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Educator Takes Students Out Into Larger World

November 16, 2006 By:
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Robert Vogel

Robert Vogel was first bitten by the travel bug nearly 40 years ago, when he took time out from college to visit Japan, then backpack around Europe. Such experiences opened his mind up to a wider world than the one he knew growing up in Mount Airy and Cheltenham. In fact, the longtime educator believes that venturing beyond the familiar is an integral part of the university experience.

Yet it wasn't until the last decade that Vogel, 59, began to infuse his love of travel into his work at La Salle University, where for more than 30 years he's served, among other roles, as the director of elementary and special education, and the director of the Teaching and Learning Center, where he's aided colleagues in their professional development.

In 1998, Vogel took a group of 15 education students to Spain to examine the school system there. He realized that most of his students had never left the United States, and had limited knowledge of foreign cultures. So he decided to create a program that would expose more students at La Salle -- a Catholic university founded in 1863 -- to issues and realities they knew little about.

'A Wake-Up Call'

"It was a wake-up call for me. We needed to provide more opportunities for these students," stated Vogel, adding that while study-abroad programs did exist at the school, too few students were taking advantage of them.

Along with English professor Marjorie Allen, Vogel co-founded the Leadership and Global Understanding program, a minor open to all university students. It combines classroom study focusing on globalization and human diversity with at least three trips abroad -- to countries like India, Thailand and Poland. Vogel said that he raises roughly $50,000 a year so the school can subsidize the students' travel.

He noted that Israel is the first place that he'd wanted to take his students -- the majority of whom are non-Jews -- but he said the university will not sanction a group trip to the Jewish state as long as it remains on the U.S. State Department's travel advisory list.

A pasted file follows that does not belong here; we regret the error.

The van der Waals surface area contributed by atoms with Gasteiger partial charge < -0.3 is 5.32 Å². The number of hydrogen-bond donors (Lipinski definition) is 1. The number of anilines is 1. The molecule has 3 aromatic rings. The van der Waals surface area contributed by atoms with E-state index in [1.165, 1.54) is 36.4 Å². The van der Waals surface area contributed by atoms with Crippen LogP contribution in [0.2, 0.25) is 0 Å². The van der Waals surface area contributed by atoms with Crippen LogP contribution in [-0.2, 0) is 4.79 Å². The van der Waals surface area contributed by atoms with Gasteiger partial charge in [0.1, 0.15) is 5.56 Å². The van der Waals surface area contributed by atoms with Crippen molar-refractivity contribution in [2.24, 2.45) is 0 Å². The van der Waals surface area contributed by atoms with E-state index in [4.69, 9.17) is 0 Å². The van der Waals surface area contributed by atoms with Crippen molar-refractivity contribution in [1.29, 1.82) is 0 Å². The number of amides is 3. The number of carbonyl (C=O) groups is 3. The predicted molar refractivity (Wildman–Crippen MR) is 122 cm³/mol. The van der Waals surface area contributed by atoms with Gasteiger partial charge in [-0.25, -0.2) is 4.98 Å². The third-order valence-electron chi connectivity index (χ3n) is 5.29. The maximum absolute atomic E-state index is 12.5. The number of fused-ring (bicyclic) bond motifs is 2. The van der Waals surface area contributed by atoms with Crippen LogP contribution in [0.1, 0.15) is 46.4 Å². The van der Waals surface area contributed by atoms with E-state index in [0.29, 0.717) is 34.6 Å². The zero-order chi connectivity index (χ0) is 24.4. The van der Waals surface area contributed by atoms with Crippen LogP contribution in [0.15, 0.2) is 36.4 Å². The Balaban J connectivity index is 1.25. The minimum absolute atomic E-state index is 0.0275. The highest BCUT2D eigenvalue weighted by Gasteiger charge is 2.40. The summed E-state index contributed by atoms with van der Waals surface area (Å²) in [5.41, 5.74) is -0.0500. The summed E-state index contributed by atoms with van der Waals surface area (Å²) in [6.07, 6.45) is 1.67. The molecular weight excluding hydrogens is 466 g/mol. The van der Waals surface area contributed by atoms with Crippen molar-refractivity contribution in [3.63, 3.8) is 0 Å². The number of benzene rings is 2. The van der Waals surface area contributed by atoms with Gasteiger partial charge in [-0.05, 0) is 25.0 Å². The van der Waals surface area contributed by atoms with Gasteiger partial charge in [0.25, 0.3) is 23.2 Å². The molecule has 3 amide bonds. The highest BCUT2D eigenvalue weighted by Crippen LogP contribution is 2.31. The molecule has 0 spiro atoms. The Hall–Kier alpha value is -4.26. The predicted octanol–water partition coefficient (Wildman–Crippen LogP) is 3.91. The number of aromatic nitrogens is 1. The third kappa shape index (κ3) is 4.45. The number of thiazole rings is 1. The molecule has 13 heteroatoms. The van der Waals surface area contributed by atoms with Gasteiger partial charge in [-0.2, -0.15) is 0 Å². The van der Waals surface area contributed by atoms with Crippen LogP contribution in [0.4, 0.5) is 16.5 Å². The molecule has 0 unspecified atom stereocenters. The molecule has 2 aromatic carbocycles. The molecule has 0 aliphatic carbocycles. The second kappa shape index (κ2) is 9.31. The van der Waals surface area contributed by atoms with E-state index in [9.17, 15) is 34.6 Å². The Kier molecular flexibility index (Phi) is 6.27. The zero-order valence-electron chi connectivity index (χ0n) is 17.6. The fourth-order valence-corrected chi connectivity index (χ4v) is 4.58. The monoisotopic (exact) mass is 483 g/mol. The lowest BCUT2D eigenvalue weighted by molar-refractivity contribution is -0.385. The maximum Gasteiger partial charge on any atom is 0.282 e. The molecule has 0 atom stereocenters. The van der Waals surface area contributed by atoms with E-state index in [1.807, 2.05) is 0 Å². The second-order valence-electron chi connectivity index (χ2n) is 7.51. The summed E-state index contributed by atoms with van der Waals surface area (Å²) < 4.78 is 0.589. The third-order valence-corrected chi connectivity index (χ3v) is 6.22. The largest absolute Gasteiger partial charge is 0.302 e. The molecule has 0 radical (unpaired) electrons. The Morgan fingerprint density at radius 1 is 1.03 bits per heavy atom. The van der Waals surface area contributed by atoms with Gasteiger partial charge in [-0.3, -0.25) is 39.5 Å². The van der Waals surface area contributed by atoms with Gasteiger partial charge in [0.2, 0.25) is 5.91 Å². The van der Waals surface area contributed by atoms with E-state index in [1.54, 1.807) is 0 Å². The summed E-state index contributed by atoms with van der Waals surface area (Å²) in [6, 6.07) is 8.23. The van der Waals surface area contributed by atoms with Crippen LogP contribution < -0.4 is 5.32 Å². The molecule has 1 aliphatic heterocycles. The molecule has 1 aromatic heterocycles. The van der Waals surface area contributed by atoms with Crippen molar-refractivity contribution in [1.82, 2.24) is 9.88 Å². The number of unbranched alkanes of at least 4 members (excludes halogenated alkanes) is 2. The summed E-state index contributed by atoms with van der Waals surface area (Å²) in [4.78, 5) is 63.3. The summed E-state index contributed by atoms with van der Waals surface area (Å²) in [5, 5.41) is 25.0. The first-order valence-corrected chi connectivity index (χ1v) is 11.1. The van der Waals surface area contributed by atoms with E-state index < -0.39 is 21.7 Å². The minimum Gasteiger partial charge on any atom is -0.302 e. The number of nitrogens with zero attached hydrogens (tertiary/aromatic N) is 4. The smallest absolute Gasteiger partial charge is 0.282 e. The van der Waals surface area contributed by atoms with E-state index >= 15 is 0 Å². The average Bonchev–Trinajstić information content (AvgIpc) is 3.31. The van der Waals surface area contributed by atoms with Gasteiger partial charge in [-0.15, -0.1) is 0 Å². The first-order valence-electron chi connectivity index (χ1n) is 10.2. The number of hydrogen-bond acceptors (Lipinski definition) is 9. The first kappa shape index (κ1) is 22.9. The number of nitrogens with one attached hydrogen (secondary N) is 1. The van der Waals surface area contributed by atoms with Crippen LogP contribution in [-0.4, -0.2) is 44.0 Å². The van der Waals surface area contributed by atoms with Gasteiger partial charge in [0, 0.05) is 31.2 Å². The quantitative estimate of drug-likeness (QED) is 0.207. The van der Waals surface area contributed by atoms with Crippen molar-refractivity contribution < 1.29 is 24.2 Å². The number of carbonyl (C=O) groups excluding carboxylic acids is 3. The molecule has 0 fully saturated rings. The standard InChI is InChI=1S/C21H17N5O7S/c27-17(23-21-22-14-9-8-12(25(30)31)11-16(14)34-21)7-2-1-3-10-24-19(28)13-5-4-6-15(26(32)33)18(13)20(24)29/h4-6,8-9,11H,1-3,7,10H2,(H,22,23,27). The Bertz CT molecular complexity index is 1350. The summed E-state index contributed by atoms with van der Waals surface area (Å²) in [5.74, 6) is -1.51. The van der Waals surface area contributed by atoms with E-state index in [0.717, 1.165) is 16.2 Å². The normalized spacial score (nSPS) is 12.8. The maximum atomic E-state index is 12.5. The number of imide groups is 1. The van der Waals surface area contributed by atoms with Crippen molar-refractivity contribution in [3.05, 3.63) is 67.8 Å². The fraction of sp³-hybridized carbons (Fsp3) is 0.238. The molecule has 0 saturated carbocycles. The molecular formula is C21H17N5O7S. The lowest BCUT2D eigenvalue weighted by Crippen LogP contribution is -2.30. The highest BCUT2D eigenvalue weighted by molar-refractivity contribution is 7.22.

But he's been able to bring La Salle students to Poland, where they delved into the horrors of the Holocaust, a subject about which they had little prior exposure. He feels that his commitment to offering students a more enriched and perhaps universal worldview comes in part from his strong sense of Jewish identity.

Roughly 25 years ago, Vogel had another kind of life-changing excursion. After returning from a trip to Israel sponsored by the Jewish Federation of Greater Philadelphia, Vogel and his wife, Marlyn, decided to become more involved in Jewish life.

He now sits on the boards of the Anti-Defamation League's regional office; Congregation Adath Jeshurun in Elkins Park, where he's been a longtime member; and Akiba Hebrew Academy in Merion, where his two grown sons were educated.

In September, Vogel was honored with La Salle's Faculty Distinguished Service Award for his "exceptional involvement and devotion to the good of the university."

In a printed version of his acceptance speech, he noted that his own journey "can best be told not by what I do, but how my students have embraced their own passions."

Vogel likes to keep both mind and body fit. He works out six days a week, and is an avid fan of kayaking and hiking. He's currently training for a Jerusalem-to-Eilat bicycle ride this spring sponsored by Hazon and the Arava Institute, which will raise money for Israeli environmental causes.

While he's approaching an age when many consider retiring, Vogel is having none of it-- the students make him feel far too young to think about leaving.

"It's not really a job," he declared. "It's what I do."

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